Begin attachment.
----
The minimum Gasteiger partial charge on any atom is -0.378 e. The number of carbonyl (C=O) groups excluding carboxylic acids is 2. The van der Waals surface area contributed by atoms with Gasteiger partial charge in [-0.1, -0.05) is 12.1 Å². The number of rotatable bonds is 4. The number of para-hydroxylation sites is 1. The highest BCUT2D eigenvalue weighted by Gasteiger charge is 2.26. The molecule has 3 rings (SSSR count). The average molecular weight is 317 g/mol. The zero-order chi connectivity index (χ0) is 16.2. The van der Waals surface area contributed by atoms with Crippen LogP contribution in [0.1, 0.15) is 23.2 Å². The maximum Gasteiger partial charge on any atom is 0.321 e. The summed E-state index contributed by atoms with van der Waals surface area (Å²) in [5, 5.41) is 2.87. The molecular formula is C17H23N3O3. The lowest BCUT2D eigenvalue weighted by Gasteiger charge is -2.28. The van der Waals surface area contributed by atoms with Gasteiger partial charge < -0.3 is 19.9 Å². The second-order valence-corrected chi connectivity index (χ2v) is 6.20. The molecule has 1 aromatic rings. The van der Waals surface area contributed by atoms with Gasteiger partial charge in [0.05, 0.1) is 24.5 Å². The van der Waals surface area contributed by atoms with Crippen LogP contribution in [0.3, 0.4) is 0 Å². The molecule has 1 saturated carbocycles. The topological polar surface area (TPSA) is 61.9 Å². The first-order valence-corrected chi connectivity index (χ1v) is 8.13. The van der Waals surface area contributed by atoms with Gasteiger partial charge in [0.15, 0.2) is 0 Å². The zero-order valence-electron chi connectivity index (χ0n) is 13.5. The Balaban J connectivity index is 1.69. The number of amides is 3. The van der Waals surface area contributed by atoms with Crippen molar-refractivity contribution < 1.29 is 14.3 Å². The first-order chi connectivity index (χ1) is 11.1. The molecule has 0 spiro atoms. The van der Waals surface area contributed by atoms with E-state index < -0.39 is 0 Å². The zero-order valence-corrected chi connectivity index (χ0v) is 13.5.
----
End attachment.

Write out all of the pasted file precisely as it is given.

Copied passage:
The minimum Gasteiger partial charge on any atom is -0.378 e. The number of carbonyl (C=O) groups excluding carboxylic acids is 2. The van der Waals surface area contributed by atoms with Gasteiger partial charge in [-0.1, -0.05) is 12.1 Å². The number of rotatable bonds is 4. The number of para-hydroxylation sites is 1. The highest BCUT2D eigenvalue weighted by Gasteiger charge is 2.26. The molecule has 3 rings (SSSR count). The average molecular weight is 317 g/mol. The zero-order chi connectivity index (χ0) is 16.2. The van der Waals surface area contributed by atoms with Crippen LogP contribution in [0.1, 0.15) is 23.2 Å². The maximum Gasteiger partial charge on any atom is 0.321 e. The summed E-state index contributed by atoms with van der Waals surface area (Å²) in [5, 5.41) is 2.87. The molecular formula is C17H23N3O3. The lowest BCUT2D eigenvalue weighted by Gasteiger charge is -2.28. The van der Waals surface area contributed by atoms with Gasteiger partial charge < -0.3 is 19.9 Å². The second-order valence-corrected chi connectivity index (χ2v) is 6.20. The molecule has 1 aromatic rings. The van der Waals surface area contributed by atoms with Gasteiger partial charge in [0.05, 0.1) is 24.5 Å². The van der Waals surface area contributed by atoms with Crippen LogP contribution in [0.3, 0.4) is 0 Å². The molecule has 1 saturated carbocycles. The topological polar surface area (TPSA) is 61.9 Å². The first-order valence-corrected chi connectivity index (χ1v) is 8.13. The van der Waals surface area contributed by atoms with Gasteiger partial charge in [0.15, 0.2) is 0 Å². The zero-order valence-electron chi connectivity index (χ0n) is 13.5. The Balaban J connectivity index is 1.69. The number of amides is 3. The van der Waals surface area contributed by atoms with Crippen molar-refractivity contribution < 1.29 is 14.3 Å². The first-order chi connectivity index (χ1) is 11.1. The molecule has 0 spiro atoms. The van der Waals surface area contributed by atoms with E-state index < -0.39 is 0 Å². The zero-order valence-corrected chi connectivity index (χ0v) is 13.5.